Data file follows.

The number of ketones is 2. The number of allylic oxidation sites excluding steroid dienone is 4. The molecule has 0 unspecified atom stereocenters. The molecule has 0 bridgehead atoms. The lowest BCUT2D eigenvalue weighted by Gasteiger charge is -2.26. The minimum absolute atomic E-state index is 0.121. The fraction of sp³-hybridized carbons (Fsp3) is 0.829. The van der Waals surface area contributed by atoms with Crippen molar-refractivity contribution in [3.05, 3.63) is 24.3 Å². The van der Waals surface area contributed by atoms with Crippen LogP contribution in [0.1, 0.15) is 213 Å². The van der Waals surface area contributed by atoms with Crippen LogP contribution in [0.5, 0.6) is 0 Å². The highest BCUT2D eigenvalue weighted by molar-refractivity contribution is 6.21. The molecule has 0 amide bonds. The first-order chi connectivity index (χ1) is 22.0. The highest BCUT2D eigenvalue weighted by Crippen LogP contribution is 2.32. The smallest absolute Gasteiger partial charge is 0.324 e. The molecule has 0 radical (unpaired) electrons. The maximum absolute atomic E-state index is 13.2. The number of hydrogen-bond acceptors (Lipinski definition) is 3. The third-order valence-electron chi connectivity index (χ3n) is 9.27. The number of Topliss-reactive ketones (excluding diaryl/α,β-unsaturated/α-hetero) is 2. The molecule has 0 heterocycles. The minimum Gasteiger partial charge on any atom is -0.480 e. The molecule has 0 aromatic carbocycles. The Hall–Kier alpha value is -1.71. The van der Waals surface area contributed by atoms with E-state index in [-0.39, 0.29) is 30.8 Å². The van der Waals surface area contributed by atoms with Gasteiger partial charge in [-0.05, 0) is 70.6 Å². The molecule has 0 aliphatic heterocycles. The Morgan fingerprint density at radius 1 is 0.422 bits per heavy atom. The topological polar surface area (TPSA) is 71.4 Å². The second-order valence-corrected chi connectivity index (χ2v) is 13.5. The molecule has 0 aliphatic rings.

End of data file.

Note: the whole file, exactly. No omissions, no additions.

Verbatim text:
The number of ketones is 2. The number of allylic oxidation sites excluding steroid dienone is 4. The molecule has 0 unspecified atom stereocenters. The molecule has 0 bridgehead atoms. The lowest BCUT2D eigenvalue weighted by Gasteiger charge is -2.26. The minimum absolute atomic E-state index is 0.121. The fraction of sp³-hybridized carbons (Fsp3) is 0.829. The van der Waals surface area contributed by atoms with Crippen molar-refractivity contribution in [3.05, 3.63) is 24.3 Å². The van der Waals surface area contributed by atoms with Crippen LogP contribution in [0.1, 0.15) is 213 Å². The van der Waals surface area contributed by atoms with Crippen LogP contribution in [0.5, 0.6) is 0 Å². The highest BCUT2D eigenvalue weighted by molar-refractivity contribution is 6.21. The molecule has 0 amide bonds. The first-order chi connectivity index (χ1) is 22.0. The highest BCUT2D eigenvalue weighted by Crippen LogP contribution is 2.32. The smallest absolute Gasteiger partial charge is 0.324 e. The molecule has 0 radical (unpaired) electrons. The maximum absolute atomic E-state index is 13.2. The number of hydrogen-bond acceptors (Lipinski definition) is 3. The third-order valence-electron chi connectivity index (χ3n) is 9.27. The number of Topliss-reactive ketones (excluding diaryl/α,β-unsaturated/α-hetero) is 2. The molecule has 0 heterocycles. The minimum Gasteiger partial charge on any atom is -0.480 e. The molecule has 0 aromatic carbocycles. The Hall–Kier alpha value is -1.71. The van der Waals surface area contributed by atoms with E-state index in [-0.39, 0.29) is 30.8 Å². The van der Waals surface area contributed by atoms with Gasteiger partial charge in [-0.05, 0) is 70.6 Å². The molecule has 0 aliphatic heterocycles. The Morgan fingerprint density at radius 1 is 0.422 bits per heavy atom. The topological polar surface area (TPSA) is 71.4 Å². The second-order valence-corrected chi connectivity index (χ2v) is 13.5. The molecule has 0 aliphatic rings.